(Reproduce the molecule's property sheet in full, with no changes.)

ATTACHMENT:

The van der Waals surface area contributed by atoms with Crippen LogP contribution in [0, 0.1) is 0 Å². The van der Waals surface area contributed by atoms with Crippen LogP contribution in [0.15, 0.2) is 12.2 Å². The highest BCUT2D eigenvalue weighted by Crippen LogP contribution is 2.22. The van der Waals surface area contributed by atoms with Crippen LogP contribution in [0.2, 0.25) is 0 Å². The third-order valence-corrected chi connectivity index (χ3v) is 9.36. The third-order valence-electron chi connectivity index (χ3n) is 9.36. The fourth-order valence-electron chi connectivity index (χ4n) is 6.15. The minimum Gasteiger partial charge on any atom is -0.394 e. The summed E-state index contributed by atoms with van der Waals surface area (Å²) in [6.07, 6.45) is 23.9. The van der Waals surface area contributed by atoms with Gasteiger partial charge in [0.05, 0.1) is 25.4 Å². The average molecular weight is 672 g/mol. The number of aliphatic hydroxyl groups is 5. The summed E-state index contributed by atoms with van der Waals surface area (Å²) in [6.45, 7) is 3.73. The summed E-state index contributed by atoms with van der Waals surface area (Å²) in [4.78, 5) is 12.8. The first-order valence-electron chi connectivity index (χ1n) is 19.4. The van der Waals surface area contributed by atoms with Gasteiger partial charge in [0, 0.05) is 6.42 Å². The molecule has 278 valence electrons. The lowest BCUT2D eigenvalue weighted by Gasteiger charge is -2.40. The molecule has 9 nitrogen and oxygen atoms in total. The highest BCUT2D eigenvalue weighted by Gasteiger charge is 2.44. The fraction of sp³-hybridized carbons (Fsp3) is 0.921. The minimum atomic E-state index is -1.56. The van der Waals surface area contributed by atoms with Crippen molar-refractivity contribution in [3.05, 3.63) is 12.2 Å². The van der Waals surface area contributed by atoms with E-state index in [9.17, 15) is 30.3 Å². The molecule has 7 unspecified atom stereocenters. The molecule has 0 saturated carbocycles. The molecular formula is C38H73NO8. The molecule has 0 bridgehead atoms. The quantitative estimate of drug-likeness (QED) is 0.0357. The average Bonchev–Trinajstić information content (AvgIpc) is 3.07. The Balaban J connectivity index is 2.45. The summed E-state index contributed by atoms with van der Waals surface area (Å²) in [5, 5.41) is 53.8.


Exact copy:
The van der Waals surface area contributed by atoms with Crippen LogP contribution in [0, 0.1) is 0 Å². The van der Waals surface area contributed by atoms with Crippen LogP contribution in [0.15, 0.2) is 12.2 Å². The highest BCUT2D eigenvalue weighted by Crippen LogP contribution is 2.22. The van der Waals surface area contributed by atoms with Crippen LogP contribution in [0.2, 0.25) is 0 Å². The third-order valence-corrected chi connectivity index (χ3v) is 9.36. The third-order valence-electron chi connectivity index (χ3n) is 9.36. The fourth-order valence-electron chi connectivity index (χ4n) is 6.15. The minimum Gasteiger partial charge on any atom is -0.394 e. The summed E-state index contributed by atoms with van der Waals surface area (Å²) in [6.07, 6.45) is 23.9. The van der Waals surface area contributed by atoms with Gasteiger partial charge in [0.05, 0.1) is 25.4 Å². The average molecular weight is 672 g/mol. The number of aliphatic hydroxyl groups is 5. The summed E-state index contributed by atoms with van der Waals surface area (Å²) in [6.45, 7) is 3.73. The summed E-state index contributed by atoms with van der Waals surface area (Å²) in [4.78, 5) is 12.8. The first-order valence-electron chi connectivity index (χ1n) is 19.4. The van der Waals surface area contributed by atoms with Gasteiger partial charge in [0, 0.05) is 6.42 Å². The molecule has 278 valence electrons. The lowest BCUT2D eigenvalue weighted by Gasteiger charge is -2.40. The molecule has 9 nitrogen and oxygen atoms in total. The highest BCUT2D eigenvalue weighted by Gasteiger charge is 2.44. The fraction of sp³-hybridized carbons (Fsp3) is 0.921. The minimum atomic E-state index is -1.56. The van der Waals surface area contributed by atoms with Crippen molar-refractivity contribution in [3.05, 3.63) is 12.2 Å². The van der Waals surface area contributed by atoms with E-state index in [9.17, 15) is 30.3 Å². The molecule has 7 unspecified atom stereocenters. The molecule has 0 saturated carbocycles. The molecular formula is C38H73NO8. The molecule has 0 bridgehead atoms. The quantitative estimate of drug-likeness (QED) is 0.0357. The average Bonchev–Trinajstić information content (AvgIpc) is 3.07. The Balaban J connectivity index is 2.45. The summed E-state index contributed by atoms with van der Waals surface area (Å²) in [5, 5.41) is 53.8.